As the primary coastal problem, "pollution" was chosen by the majority. "Erosion", "urbanization", "absence/problems in ICZM plans", "absence of legislation and conflict between laws", "loss of habitat" and "political interference" were some of the second most important coastal problems. The full list of answers for this part of the exercise is also given under Annex 4.


2.1.3. Exercise C: Primary coastal uses and problems of 3 regions

This exercise had a similar objective as Exercise B, but for this case the area of interest was not the countries but the regions. This group work, which took place on 31 August 1995, was based on the primary coastal uses and coastal problems in 3 geographical regions, namely the Black Sea, the Eastern Mediterranean and the Western Mediterranean. Participants were grouped into these 3 regions. Each group was formed by the nationals of that region.

The primary coastal use was found as "tourism" by the two Mediterranean group and as the secondarily important coastal use by the Black Sea group. The Black Sea ranked "urbanization" as the first most important, whereas Eastern Mediterranean group chose that as second most important use. Western Mediterranean group chose "transportation" as the second most important coastal use. The third priority varied for each group: Western Mediterranean chose "aquaculture" and "fisheries", Eastern Mediterranean chose "waste water management and disposal" and "drinking water supply"; and Black Sea chose "industry". The full uses table is given in Annex 5.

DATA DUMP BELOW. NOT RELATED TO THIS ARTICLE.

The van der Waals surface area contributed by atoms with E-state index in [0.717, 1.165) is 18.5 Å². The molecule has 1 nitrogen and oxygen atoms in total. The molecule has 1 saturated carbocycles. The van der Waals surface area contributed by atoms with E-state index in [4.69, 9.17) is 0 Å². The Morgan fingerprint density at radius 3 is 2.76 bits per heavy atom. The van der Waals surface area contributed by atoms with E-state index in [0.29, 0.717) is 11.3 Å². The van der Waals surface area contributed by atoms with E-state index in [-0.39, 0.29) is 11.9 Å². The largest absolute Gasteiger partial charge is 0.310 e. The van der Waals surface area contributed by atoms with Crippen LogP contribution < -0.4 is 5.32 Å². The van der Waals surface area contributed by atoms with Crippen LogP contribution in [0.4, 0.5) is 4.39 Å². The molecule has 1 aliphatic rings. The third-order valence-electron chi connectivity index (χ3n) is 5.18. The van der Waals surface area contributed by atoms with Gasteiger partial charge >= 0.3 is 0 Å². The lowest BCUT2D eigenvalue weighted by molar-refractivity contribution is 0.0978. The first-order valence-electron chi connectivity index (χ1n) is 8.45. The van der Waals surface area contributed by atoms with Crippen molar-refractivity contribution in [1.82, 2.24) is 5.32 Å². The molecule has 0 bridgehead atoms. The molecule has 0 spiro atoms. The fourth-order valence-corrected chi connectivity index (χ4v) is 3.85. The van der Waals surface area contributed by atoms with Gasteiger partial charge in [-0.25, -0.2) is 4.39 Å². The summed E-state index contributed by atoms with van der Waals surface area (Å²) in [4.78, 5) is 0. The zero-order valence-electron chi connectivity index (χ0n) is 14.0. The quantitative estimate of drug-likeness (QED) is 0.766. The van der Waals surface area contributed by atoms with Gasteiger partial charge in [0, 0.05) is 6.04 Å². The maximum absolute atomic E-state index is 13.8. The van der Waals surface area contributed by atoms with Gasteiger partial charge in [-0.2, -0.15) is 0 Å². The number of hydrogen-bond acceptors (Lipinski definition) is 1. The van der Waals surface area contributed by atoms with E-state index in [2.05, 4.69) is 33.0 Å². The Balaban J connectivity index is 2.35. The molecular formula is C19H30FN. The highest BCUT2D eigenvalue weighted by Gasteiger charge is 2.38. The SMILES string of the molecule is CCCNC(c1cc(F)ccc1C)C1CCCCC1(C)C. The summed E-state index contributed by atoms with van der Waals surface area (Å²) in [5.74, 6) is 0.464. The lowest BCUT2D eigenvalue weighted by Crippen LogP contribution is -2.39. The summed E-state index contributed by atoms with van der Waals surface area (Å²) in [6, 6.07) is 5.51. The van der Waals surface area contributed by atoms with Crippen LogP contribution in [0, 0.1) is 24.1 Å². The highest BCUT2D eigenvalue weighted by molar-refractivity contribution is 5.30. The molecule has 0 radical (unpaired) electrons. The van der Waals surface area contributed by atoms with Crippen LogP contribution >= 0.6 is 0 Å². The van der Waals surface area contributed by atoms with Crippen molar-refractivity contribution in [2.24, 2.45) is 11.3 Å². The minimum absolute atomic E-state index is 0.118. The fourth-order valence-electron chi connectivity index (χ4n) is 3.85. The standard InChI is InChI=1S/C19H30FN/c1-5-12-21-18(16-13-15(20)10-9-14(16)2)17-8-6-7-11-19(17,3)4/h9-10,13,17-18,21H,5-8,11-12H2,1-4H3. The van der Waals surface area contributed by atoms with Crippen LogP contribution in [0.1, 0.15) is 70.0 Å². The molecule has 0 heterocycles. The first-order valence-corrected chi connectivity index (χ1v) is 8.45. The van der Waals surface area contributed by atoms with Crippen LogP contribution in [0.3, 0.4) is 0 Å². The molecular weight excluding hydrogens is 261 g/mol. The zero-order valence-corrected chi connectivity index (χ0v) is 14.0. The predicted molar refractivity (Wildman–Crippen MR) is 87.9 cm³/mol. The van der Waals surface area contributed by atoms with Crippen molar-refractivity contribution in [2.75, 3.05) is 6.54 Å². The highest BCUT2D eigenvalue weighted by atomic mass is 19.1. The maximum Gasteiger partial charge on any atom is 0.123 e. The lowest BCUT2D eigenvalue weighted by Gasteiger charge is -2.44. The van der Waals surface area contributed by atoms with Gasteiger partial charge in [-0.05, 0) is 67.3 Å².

The second part of this exercise consisted of coastal problems in national and regional scope. The primary coastal problem noted by Black Sea group was "pollution", by Eastern Mediterranean group was "financial constraints" and by Western Mediterranaen group was "lack of integration to CZM".

The second ranking for problem also varied for all groups: "lack of lregislation" for Western Mediterranean, "lack of data base" for Eastern Mediterranean and "lack of co-ordination and legislation" for the Black Sea. The full table regarding primary coastal problems in 3 regions is also given in Annex 5.


2.1.4. Exercise D: Coastal uses matrix

This exercise carried out at the Institute was on multiple uses of coastal areas and on the relationships among various uses. The multiple uses were listed as a matrix and the participants were asked to fill out the table with respect to the problems associated at their countries. This exercise was carried out following Prof. Vallega's lecture on Thursday, 1st September. The matrix is available under Annex 6.

The multiple uses listed at the matrix are given on the next page:

    Navigation and communication

  •  

      shipping
      separation lines
      navigation aids
      ports
      offshore port terminal
      cables
  • Mineral resources

  •  

      sand and gravel dredging
      exploration drilling
      production plants up to 200 m. isobath
      production plants beyond 200 m. isobath
      coastal oil plants
      pipelines
      ocean mining
  • Biological resources

  •  

      demersal fishing
      pelagic fishing
      aquaculture
  • Waste disposal and pollution

  •  

      riverine discharge
      industrial outfalls
      urban sewage